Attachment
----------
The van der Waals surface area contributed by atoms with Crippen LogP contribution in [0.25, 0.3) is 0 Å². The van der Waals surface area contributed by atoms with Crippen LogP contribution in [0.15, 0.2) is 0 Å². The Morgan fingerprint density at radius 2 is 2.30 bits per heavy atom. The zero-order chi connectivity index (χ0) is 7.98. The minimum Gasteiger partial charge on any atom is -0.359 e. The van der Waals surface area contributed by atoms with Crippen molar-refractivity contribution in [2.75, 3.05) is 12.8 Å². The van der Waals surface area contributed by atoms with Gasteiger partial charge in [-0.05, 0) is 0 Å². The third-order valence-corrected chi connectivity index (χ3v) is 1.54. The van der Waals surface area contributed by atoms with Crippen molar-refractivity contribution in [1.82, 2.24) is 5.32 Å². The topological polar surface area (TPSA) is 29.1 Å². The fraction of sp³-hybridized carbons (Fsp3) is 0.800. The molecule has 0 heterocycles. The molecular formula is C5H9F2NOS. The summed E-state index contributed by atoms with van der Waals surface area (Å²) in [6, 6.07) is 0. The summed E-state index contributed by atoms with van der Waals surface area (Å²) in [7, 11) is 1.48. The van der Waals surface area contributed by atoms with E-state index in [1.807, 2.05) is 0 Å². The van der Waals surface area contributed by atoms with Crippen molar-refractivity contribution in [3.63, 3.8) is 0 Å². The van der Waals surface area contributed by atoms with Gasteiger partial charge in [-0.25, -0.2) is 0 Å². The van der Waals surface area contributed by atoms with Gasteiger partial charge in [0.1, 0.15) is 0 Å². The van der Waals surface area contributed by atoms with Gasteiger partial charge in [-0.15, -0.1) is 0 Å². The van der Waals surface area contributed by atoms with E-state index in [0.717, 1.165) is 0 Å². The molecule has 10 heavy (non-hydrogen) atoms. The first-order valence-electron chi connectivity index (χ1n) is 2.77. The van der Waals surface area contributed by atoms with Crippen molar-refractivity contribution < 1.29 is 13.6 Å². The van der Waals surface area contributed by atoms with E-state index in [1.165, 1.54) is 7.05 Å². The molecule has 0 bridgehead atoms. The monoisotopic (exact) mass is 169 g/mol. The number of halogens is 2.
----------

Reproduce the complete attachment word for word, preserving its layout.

The van der Waals surface area contributed by atoms with Crippen LogP contribution in [0.25, 0.3) is 0 Å². The van der Waals surface area contributed by atoms with Crippen LogP contribution in [0.15, 0.2) is 0 Å². The Morgan fingerprint density at radius 2 is 2.30 bits per heavy atom. The zero-order chi connectivity index (χ0) is 7.98. The minimum Gasteiger partial charge on any atom is -0.359 e. The van der Waals surface area contributed by atoms with Crippen molar-refractivity contribution in [2.75, 3.05) is 12.8 Å². The van der Waals surface area contributed by atoms with Gasteiger partial charge in [-0.05, 0) is 0 Å². The third-order valence-corrected chi connectivity index (χ3v) is 1.54. The van der Waals surface area contributed by atoms with Crippen molar-refractivity contribution in [1.82, 2.24) is 5.32 Å². The topological polar surface area (TPSA) is 29.1 Å². The fraction of sp³-hybridized carbons (Fsp3) is 0.800. The molecule has 0 heterocycles. The molecular formula is C5H9F2NOS. The summed E-state index contributed by atoms with van der Waals surface area (Å²) in [6, 6.07) is 0. The summed E-state index contributed by atoms with van der Waals surface area (Å²) in [7, 11) is 1.48. The van der Waals surface area contributed by atoms with E-state index in [1.807, 2.05) is 0 Å². The van der Waals surface area contributed by atoms with Crippen molar-refractivity contribution in [3.63, 3.8) is 0 Å². The van der Waals surface area contributed by atoms with Gasteiger partial charge in [-0.25, -0.2) is 0 Å². The van der Waals surface area contributed by atoms with Gasteiger partial charge in [0.1, 0.15) is 0 Å². The van der Waals surface area contributed by atoms with Gasteiger partial charge in [-0.15, -0.1) is 0 Å². The van der Waals surface area contributed by atoms with E-state index in [0.717, 1.165) is 0 Å². The molecule has 10 heavy (non-hydrogen) atoms. The first-order valence-electron chi connectivity index (χ1n) is 2.77. The van der Waals surface area contributed by atoms with Crippen molar-refractivity contribution < 1.29 is 13.6 Å². The van der Waals surface area contributed by atoms with E-state index in [1.165, 1.54) is 7.05 Å². The molecule has 0 bridgehead atoms. The monoisotopic (exact) mass is 169 g/mol. The number of halogens is 2.